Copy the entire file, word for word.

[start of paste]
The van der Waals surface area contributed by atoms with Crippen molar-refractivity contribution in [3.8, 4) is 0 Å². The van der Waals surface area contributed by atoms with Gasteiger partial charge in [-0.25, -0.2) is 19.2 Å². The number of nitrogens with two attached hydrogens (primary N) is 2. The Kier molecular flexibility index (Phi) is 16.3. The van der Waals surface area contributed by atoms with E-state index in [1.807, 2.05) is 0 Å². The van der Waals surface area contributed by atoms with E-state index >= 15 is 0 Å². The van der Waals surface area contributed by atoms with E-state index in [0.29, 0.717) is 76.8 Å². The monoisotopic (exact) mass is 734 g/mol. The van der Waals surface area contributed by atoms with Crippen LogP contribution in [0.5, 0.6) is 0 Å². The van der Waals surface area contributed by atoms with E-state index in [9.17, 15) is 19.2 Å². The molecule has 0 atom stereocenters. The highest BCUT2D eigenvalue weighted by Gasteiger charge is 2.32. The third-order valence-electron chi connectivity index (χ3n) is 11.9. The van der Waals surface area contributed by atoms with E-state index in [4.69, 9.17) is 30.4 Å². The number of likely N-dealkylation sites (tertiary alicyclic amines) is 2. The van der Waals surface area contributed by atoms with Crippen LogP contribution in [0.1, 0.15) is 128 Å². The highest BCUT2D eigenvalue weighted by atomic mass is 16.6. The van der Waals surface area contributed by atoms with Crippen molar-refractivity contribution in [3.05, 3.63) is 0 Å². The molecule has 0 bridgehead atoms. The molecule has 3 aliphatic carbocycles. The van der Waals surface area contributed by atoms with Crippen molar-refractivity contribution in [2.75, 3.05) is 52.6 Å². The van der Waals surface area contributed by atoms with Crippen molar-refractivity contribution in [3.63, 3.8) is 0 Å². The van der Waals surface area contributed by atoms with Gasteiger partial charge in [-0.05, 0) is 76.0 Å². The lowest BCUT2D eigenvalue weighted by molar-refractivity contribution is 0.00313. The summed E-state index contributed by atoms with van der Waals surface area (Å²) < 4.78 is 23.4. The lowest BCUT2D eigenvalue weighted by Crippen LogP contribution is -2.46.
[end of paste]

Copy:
The van der Waals surface area contributed by atoms with Crippen molar-refractivity contribution in [3.8, 4) is 0 Å². The van der Waals surface area contributed by atoms with Gasteiger partial charge in [-0.25, -0.2) is 19.2 Å². The number of nitrogens with two attached hydrogens (primary N) is 2. The Kier molecular flexibility index (Phi) is 16.3. The van der Waals surface area contributed by atoms with E-state index in [1.807, 2.05) is 0 Å². The van der Waals surface area contributed by atoms with E-state index >= 15 is 0 Å². The van der Waals surface area contributed by atoms with E-state index in [0.29, 0.717) is 76.8 Å². The monoisotopic (exact) mass is 734 g/mol. The van der Waals surface area contributed by atoms with Crippen LogP contribution in [0.5, 0.6) is 0 Å². The van der Waals surface area contributed by atoms with E-state index in [9.17, 15) is 19.2 Å². The molecule has 0 atom stereocenters. The highest BCUT2D eigenvalue weighted by Gasteiger charge is 2.32. The third-order valence-electron chi connectivity index (χ3n) is 11.9. The van der Waals surface area contributed by atoms with E-state index in [4.69, 9.17) is 30.4 Å². The number of likely N-dealkylation sites (tertiary alicyclic amines) is 2. The van der Waals surface area contributed by atoms with Crippen LogP contribution in [0.1, 0.15) is 128 Å². The highest BCUT2D eigenvalue weighted by atomic mass is 16.6. The van der Waals surface area contributed by atoms with Crippen molar-refractivity contribution in [3.05, 3.63) is 0 Å². The molecule has 0 bridgehead atoms. The molecule has 3 aliphatic carbocycles. The van der Waals surface area contributed by atoms with Crippen molar-refractivity contribution in [2.75, 3.05) is 52.6 Å². The van der Waals surface area contributed by atoms with Crippen molar-refractivity contribution in [3.63, 3.8) is 0 Å². The van der Waals surface area contributed by atoms with Gasteiger partial charge in [-0.05, 0) is 76.0 Å². The lowest BCUT2D eigenvalue weighted by molar-refractivity contribution is 0.00313. The summed E-state index contributed by atoms with van der Waals surface area (Å²) < 4.78 is 23.4. The lowest BCUT2D eigenvalue weighted by Crippen LogP contribution is -2.46.